Credit Cards Can Offer SMEs Convenience says ICAEW

Credit cards can offer SMEs convenience, says the Institute of Chartered Accountants in England and Wales (ICAEW)

Credit cards can be seen as an expensive and risky way to borrow but they are often a convenient and flexible option for Small and Medium size Enterprises (SMEs) to fund expenses. Providing debt is controlled, credit cards can be a good way to make purchases and finance day-to-day outgoings. Clive Lewis, ICAEW’s Head of Enterprise, explains:

“With difficult economic conditions and constrained access to finance, many small businesses opt for forms of finance that offer quick and easy access to cash. Besides being secure, credit cards offer flexibility and can help businesses to monitor and control expenditure. With a wide variety of company or corporate payment cards on the market it is easy to find one best suited to your business.”

Essentially, credit cards:

  • Allow purchases up to a specified limit
  • Offer an interest-free period
  • Allow a minimum repayment each month, but charge interest on the balance
  • Incur no interest if the bill is paid in full by the specified date
  • Can be issued to employees, with an approved spending limit, allowing owners to effectively manage and monitor staff purchases

Clive continues,

“Business owners who use credit cards typically have an interest-free period of up to 56 days before they have to settle the bill, which can help with the company’s cash flow. It can also help to cut administration. With a company credit card you pay one bill each month, no matter how many transactions you make. Itemised monthly statements help with administration and accounting.”

Using a credit card means business owners do not have to carry large amounts of cash or a company chequebook and can keep close track of expenditure. They are also convenient for paying everyday company expenses over the internet or by phone.

Making purchases using a credit card also offers protection if any items are faulty. If you purchase a faulty item on a credit card, under the Consumer Credit Act 1974, the credit card company is liable along with the trader for any breaches of contract or misrepresentations. The goods must have cost more than £100 and no more than £30,000.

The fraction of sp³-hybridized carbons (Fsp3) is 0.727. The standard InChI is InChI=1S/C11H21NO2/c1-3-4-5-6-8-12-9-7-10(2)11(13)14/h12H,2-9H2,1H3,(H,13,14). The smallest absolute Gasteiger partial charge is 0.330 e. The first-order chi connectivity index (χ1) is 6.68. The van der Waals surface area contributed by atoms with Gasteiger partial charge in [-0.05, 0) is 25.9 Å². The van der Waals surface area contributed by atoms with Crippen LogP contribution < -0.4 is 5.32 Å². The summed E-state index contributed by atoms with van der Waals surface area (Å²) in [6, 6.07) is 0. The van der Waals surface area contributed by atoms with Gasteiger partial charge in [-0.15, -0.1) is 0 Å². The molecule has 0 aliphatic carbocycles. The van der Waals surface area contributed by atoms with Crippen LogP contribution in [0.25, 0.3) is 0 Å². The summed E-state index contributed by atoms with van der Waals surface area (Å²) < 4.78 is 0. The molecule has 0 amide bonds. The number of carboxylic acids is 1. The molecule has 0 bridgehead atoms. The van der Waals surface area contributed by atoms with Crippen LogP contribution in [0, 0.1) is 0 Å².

For start-up small businesses, using a credit card can help build up a credit record which could help secure better rates on other forms of finance, such as bank loans or overdrafts.  Most lenders are reluctant to lend to businesses if there is no payment history in settling bills.

Clive adds:

“A bad credit history may not exclude using credit or debit cards but it may be that you need to trade as a business for 18 months to 2 years to establish a trading history and a credit track record before applying for a card. Ultimately, it is important that you choose the right card for your business. Interest rates, charges, interest-free periods and benefits can vary a great deal and it is advisable to shop around and negotiate to ensure you get the right card to help finance your business.”

The use of credit cards for start-ups and SMEs are just one of the subjects an ICAEW Chartered Accountant can help with. The Business Advice Service (BAS) is a scheme that gives small businesses a free consultation with an ICAEW Chartered Accountant with no further obligation. See www.businessadviceservice.com for further information.

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